The Governance Structure of International Joint Ventures
Property Rights and Transaction Cost Explanations
Sonja Horvath (Remetic)
Center for Business Studies
University of Vienna
Brünner Str. 72
A-1210 Vienna, Austria
This paper explores the determinants of ownership and residual decision rights in international joint ventures (IJVs) by developing a theoretical framework based on the property right and transaction cost theory. According to the transaction cost theory, environmental uncertainty (consisting of market, legal and political as well as cultural uncertainty) impacts the allocation of decision and ownership rights between the joint venture partners. Using the property rights theory we operationalize control by differentiating between residual decision and ownership rights (e.g. Grossmann, Hart 1986; Baker et al. 2008). The thesis of the paper is: The more important the JV-partner‘s intangible knowledge assets relative to the other partner for the generation of residual income and the higher the environmental uncertainty, the more residual decision and ownership rights should be assigned to her. Specifically, we focus on three environmental determinants under the transaction cost perspective: cultural distance, political and legal uncertainty and market uncertainty. Empirical results from joint ventures in the CEE provide some support of the hypotheses.
Joint ventures, intangible knowledge assets, residual decision rights, ownership rights
This paper explores the relationship between ownership and the allocation of residual decision rights in international joint ventures by applying the theoretical framework of property rights and transaction cost theories. The balance of ownership that leads to improved performance is likely to depend on the resources each partner contributes into the joint venture and the resources of the nation in which the venture is established. In other words, the criticality of the resources committed to a JV affords a parent some control independent of its equity share. In addition, equity ownership levels may actually be related to the bargaining power secured to partners by the resources they possess. The question of ownership and residual decision rights is extremely important for the organization, operation and performance of international joint ventures.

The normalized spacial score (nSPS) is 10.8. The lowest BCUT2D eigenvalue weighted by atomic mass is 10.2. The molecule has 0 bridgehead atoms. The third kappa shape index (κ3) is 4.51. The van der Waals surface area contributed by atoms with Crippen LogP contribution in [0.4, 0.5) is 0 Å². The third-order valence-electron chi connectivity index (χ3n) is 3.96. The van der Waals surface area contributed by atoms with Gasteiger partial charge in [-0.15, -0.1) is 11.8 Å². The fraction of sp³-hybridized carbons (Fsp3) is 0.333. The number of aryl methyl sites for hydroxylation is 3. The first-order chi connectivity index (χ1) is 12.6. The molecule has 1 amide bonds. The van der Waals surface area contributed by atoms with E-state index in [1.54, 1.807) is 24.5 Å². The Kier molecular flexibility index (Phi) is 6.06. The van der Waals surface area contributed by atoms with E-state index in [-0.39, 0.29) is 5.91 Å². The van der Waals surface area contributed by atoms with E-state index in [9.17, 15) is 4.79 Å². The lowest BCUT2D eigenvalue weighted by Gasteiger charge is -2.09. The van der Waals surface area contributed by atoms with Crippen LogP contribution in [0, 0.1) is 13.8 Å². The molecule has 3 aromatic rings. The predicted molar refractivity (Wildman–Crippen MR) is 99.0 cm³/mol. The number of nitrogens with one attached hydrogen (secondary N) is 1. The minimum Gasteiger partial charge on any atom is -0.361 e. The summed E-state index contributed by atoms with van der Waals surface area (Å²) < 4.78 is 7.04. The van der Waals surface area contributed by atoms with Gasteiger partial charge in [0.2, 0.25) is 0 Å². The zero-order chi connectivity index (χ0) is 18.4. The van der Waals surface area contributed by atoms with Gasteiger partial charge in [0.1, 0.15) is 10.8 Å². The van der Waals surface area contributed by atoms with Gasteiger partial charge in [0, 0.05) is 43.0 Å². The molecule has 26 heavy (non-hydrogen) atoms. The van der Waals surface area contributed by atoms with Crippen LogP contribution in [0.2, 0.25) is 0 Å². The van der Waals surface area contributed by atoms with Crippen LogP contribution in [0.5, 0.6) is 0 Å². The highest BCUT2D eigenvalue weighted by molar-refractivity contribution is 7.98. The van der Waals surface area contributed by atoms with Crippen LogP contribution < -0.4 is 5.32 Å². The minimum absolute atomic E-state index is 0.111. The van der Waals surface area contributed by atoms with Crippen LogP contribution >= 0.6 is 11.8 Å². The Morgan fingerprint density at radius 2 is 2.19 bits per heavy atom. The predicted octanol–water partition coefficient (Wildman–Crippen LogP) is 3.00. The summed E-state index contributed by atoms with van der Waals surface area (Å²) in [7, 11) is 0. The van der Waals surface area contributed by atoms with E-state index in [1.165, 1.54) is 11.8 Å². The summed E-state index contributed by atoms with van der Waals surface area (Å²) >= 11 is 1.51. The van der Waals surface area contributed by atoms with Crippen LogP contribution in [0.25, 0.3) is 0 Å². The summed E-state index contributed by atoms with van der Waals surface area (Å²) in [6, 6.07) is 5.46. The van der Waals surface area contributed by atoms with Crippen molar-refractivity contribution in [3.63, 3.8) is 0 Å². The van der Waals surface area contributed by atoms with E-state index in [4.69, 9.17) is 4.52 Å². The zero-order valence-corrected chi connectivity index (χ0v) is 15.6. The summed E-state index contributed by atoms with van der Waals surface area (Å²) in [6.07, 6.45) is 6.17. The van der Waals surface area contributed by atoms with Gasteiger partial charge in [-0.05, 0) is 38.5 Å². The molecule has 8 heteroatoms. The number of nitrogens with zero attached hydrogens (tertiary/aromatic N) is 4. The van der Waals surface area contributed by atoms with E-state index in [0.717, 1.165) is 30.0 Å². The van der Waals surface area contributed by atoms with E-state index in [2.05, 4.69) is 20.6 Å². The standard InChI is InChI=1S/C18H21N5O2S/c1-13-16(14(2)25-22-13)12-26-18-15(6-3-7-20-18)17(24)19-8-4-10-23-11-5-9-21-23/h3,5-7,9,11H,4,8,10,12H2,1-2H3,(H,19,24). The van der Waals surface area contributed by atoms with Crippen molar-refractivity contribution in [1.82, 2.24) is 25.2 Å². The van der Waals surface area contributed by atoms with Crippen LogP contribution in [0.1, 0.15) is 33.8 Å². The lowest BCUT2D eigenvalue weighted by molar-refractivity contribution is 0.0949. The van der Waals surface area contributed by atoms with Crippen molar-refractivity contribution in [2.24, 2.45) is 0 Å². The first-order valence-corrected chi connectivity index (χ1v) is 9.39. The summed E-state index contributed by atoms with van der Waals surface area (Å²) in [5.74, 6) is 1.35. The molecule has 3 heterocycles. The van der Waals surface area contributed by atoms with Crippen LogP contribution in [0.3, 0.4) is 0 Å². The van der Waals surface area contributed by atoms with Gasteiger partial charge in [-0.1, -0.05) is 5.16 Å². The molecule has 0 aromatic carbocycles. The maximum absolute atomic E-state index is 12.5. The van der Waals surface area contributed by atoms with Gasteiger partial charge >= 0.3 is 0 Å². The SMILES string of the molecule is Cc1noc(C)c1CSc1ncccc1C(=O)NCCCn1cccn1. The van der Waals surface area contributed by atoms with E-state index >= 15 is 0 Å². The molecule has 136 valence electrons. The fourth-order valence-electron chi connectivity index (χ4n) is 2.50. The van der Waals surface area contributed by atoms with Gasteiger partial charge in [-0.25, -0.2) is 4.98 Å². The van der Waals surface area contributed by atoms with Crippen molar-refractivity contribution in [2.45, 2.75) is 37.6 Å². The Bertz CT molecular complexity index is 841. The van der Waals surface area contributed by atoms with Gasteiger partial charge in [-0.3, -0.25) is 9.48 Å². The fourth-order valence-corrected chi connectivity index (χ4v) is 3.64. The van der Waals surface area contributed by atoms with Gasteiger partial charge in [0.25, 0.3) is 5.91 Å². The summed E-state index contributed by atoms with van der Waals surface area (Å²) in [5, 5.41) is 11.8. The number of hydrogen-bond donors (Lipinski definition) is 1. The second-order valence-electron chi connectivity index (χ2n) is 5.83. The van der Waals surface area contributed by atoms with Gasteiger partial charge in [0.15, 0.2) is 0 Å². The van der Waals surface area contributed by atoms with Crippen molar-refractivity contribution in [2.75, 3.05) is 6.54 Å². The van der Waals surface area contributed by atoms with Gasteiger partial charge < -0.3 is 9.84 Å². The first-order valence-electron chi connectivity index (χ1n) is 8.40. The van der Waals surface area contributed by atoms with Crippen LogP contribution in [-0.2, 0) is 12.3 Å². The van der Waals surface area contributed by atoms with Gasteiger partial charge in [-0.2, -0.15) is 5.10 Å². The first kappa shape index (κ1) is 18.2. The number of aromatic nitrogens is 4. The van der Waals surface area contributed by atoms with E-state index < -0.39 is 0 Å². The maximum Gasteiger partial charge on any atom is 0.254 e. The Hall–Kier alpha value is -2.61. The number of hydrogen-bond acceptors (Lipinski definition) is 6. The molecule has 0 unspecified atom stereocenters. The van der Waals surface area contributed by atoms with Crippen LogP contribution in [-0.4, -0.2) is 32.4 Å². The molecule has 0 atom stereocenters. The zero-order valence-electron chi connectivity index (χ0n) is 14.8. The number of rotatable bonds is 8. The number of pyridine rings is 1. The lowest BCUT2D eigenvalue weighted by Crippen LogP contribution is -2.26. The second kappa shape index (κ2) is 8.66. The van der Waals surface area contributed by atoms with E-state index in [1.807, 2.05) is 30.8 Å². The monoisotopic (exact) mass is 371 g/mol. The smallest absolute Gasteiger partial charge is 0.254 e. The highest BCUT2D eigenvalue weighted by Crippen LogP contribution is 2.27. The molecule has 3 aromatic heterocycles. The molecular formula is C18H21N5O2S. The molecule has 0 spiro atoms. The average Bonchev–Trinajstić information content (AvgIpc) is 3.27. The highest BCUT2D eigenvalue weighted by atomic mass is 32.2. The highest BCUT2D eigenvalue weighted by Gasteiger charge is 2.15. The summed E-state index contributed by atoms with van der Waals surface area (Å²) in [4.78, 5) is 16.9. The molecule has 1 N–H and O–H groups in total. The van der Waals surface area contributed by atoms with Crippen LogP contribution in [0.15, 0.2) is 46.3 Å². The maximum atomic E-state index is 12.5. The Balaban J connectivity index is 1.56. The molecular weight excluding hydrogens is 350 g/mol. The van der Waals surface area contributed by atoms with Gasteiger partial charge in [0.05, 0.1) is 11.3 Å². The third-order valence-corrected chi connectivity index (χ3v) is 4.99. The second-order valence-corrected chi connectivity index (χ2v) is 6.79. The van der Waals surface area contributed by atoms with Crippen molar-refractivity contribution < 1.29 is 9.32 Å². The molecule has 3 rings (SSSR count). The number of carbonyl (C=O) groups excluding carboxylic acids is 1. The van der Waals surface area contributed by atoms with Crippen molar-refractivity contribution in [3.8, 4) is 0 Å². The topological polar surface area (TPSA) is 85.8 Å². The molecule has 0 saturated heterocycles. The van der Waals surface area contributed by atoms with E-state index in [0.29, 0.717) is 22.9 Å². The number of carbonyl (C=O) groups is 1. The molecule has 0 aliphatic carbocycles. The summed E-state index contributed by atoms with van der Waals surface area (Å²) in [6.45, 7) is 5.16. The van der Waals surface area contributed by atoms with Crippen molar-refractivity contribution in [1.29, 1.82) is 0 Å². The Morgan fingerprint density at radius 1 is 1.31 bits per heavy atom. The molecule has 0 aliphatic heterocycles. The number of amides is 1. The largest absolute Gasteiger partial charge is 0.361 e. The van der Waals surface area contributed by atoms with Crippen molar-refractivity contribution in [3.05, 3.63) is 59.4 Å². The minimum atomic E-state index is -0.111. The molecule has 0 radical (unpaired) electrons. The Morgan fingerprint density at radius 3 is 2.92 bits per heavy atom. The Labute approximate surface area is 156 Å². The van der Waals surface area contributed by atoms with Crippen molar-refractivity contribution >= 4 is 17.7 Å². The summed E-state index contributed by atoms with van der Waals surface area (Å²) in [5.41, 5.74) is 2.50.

Neither the property rights theory, nor the transaction cost theory can explain this problem alone. The theoretical grounds of transaction cost theory view the allocation of decision rights as firm’s attempt to reduce the risk-associated transaction costs. By using the property rights theory we operationalize control by residual decision and ownership rights (e.g. Grossmann, Hart 1986; Baker et al. 2008). The thesis of the paper is: The more important the JV-partner‘s intangible knowledge assets relative to the other for the generation of residual income, the more residual decision rights should be assigned to her. We focus on three determinants of the transaction cost perspective: cultural distance, political and legal uncertainty and market uncertainty.
Globalization, increasing challenges in inter-firm competition and technology advancements require more flexible organization forms, which give rise to partnerships between firms (Webster 1992).
It has become difficult to stay competitive without joining forces with other companies (Ohmae 1989, Webster 1992). Firms in a weaker position may leverage themselves against dominant players through alliances (Child & Faulkner, 1998). In last couple of decades, International Joint Ventures (IJVs) have become a favourite component of corporate strategy to support firm’s appetite for growth in international markets (Ding, 1997; Duan, 2007; Dunning, 1995; Li, 2003; Meschi & Riccio, 2008; Luo & Park, 2004). However, despite their popularity IJVs often experience...
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